So, I started walking around and firing off shots like the one below of some of the wonderful Victorian masonry. I know some people will find this a little macabre, or just plain not to their taste. Others might question my motives in taking photographs of graves. I have to say that what went through my mind as I fired off shot after shot was what would the Victorians who commissioned these grandiose memorials think about images of these being visible to millions of people all over the world?

And as I wondered around the avenues I noticed a couple of things. Firstly, the rich and powerful still dominate even after death. Many of the ‘prime locations’ were taken up with enormous edifices that must have cost a small fortune to install. Secondly I started seeing small crosses bearing poppies on the graves of war dead.

Now I was aware that it was Remembrance Sunday, but I’d never seen this before. I found it quite touching to see these crosses with names, dates and details all meticulously and neatly hand written on them. It also drew my attention to just how many burials there were in this cemetery from the World Wars of the 20th century.

This seemed a little odd to me at first. After all, here I was in Leicester - far away from the battle fields of continental Europe. And yet here were soldiers who had fallen at the Battle of the Somme, and there were some who had died well after hostilities had ended. Then I remembered that Leicester had been home to a military hospital, indeed it had stood very close to the cemetery where the buildings of Leicester University now are. I’m sure that is the explanation for many of the graves I saw - these were the wounded who were returned home and sadly did not make it.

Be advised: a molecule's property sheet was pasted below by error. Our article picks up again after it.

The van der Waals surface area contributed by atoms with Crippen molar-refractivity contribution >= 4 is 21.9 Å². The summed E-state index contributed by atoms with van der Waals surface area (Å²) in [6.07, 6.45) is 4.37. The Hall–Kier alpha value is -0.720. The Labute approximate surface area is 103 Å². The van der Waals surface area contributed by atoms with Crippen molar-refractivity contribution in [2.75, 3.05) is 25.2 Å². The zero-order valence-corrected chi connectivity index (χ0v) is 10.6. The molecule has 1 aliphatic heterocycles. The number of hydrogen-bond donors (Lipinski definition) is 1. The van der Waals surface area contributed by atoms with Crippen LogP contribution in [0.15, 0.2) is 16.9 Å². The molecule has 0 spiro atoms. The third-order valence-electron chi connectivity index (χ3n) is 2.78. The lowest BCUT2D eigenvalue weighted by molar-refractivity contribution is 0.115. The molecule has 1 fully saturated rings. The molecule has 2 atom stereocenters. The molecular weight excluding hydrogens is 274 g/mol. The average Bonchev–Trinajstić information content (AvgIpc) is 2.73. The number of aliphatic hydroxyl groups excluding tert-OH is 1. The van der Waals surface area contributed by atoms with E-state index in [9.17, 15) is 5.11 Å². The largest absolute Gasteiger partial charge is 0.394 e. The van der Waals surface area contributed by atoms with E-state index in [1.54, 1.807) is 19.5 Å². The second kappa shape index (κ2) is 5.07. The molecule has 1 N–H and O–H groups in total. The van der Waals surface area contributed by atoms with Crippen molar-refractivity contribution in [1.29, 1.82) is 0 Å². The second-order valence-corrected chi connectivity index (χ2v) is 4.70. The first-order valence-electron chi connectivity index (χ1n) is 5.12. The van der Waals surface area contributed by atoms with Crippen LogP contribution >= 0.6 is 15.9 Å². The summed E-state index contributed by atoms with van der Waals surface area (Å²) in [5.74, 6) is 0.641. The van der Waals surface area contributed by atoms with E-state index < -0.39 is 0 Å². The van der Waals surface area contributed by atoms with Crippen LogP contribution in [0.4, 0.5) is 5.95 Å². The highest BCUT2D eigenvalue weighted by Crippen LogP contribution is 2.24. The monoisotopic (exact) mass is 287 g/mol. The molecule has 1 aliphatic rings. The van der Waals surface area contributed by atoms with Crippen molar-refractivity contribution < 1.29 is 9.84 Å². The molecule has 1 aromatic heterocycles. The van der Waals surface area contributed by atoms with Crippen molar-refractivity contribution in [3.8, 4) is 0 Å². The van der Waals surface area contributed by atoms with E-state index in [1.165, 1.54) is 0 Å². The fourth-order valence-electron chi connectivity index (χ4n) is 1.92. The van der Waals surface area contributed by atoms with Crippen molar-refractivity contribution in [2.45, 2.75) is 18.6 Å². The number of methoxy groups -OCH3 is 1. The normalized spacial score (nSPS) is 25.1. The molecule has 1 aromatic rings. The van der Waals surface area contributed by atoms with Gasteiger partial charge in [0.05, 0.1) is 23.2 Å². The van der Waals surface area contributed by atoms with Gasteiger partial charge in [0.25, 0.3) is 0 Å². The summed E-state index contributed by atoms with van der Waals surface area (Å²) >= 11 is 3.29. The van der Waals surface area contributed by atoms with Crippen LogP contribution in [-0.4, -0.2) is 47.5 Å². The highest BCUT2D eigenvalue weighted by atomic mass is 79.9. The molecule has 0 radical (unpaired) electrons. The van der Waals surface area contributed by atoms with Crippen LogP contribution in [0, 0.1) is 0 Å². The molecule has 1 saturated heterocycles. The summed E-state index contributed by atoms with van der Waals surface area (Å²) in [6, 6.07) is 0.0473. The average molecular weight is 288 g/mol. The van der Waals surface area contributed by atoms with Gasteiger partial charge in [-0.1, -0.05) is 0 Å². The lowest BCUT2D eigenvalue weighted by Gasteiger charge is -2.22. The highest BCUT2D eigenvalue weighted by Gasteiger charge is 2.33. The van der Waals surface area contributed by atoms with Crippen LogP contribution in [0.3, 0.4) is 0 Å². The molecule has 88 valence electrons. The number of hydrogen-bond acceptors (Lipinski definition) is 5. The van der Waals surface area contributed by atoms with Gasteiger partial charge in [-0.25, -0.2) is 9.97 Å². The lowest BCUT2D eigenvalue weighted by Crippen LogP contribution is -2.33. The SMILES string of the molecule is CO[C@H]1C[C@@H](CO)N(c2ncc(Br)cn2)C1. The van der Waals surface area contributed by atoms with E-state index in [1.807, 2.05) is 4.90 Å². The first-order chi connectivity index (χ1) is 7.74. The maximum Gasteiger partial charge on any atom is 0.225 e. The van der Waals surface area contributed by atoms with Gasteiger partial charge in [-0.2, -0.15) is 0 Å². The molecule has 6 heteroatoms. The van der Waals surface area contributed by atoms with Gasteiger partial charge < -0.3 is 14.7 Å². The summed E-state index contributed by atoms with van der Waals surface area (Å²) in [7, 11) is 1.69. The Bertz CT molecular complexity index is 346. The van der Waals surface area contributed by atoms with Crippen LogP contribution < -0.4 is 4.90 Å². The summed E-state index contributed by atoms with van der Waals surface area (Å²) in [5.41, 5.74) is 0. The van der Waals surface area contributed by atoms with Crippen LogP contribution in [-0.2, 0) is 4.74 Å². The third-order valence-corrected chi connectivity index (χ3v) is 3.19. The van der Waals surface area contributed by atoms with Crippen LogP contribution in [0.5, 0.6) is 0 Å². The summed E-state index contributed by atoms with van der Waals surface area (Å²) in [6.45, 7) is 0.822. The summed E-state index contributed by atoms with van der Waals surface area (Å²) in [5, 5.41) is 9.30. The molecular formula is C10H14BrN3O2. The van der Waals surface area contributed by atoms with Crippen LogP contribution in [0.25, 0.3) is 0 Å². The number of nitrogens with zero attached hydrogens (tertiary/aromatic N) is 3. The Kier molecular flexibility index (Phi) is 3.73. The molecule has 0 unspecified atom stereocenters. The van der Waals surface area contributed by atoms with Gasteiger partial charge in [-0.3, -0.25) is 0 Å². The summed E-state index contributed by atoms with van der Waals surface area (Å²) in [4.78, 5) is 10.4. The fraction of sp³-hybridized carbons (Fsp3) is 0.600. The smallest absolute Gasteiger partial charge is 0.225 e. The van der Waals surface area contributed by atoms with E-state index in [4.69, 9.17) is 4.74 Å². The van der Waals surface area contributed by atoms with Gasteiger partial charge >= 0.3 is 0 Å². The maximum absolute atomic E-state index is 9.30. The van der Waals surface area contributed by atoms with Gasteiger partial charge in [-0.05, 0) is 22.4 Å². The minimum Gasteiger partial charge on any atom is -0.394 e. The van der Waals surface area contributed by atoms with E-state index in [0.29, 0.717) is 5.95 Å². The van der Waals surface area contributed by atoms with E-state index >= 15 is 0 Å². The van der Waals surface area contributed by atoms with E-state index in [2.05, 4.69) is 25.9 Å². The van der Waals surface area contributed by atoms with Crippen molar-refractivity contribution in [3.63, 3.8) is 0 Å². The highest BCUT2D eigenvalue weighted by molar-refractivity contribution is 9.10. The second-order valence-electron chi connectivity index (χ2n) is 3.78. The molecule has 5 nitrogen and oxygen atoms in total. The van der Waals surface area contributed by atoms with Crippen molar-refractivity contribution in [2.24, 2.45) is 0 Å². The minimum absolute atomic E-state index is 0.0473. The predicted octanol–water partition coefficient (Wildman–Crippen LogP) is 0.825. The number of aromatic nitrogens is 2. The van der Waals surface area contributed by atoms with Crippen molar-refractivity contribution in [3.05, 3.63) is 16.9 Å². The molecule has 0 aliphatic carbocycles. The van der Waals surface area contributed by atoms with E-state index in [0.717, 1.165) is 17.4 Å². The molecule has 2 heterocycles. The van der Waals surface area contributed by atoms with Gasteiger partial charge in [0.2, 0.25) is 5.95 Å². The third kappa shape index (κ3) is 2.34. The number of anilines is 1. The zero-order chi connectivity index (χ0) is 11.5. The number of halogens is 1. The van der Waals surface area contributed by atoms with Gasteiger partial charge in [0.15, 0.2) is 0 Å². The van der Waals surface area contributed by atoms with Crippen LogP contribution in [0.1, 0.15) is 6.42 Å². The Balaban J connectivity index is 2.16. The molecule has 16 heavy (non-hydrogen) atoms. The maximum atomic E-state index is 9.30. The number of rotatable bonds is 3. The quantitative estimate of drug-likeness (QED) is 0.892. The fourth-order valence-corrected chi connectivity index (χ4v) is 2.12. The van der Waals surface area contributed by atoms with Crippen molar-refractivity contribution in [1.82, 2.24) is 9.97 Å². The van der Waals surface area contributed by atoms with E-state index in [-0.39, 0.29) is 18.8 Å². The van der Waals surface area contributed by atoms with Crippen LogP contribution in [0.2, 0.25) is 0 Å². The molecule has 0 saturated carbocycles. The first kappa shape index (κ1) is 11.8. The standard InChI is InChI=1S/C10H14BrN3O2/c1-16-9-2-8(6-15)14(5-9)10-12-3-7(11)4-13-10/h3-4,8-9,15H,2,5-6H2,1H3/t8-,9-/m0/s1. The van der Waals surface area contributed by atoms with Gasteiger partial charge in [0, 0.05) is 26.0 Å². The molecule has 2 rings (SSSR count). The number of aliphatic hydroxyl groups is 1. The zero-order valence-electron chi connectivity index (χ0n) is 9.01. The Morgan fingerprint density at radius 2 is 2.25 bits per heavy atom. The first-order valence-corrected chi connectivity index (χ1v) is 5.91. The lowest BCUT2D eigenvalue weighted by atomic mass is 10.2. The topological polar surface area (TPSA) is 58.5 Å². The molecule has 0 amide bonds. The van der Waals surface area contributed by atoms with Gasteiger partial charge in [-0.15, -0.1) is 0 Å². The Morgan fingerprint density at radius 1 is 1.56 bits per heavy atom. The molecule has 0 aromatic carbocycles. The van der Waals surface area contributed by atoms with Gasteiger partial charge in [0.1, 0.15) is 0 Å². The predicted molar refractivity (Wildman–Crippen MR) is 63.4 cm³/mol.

I visited the World War One Memorial within the cemetery. I shot a few photos of all the poppies (see image at start of this posting) and just stood and reflected in silence on the ages I was seeing on all these little crosses. 18 years of age, 22 years old, 37, 19… All of them younger than me when they were killed, some of them half my age or less. Sobering to say the least.

Near the end of my visit I dropped into the new ‘visitor centre’ and chatted with the warden there. He told me that this year they had put out over 500 of these little crosses all over the cemetery, a task that must have taken a considerable effort. And not only in the physical distribution of them all, but also in the research of all of the details for each casualty. Now, after Remembrance Sunday they will all be collected in again and the research will continue for more details of the war dead buried here. It seems like an enormous task.


Technorati Tags: , ,

Photography
Personal
Leicester

Comments (0)

Permalink

Botanic Gardens

Today was very likely the last chance I’ll have to visit Leicester Botanic Gardens this year. The gardens are about a mile from home and over the years have become a favourite place to walk, think, and take some photos!

For the last several years Leicester University (who own and maintain the gardens) have put on a display of sculptures in the gardens. These have proved to be great subjects for my photography.

I can lose myself in wandering between the sculptures, looking for interesting angles to take photos from. The light today was very harsh, it was an uncommonly nice day for September.

I really enjoyed taking this shot of a sculpture of a shark fisherman. I love taking wide angle shots, and I enjoy trying out odd perspectives. With this shot my camera was right on the ground, no way I could look through the viewfinder. So I just released the shutter and hoped. It didn’t come out too badly.

I’ll try to get back down there again next weekend, and then my next chance probably won’t be until next year. The gardens are only open during hours I’m at work during the winter.

Technorati Tags:
,


Technorati Tags: ,

Photography
Personal
Leicester

Comments (0)

Permalink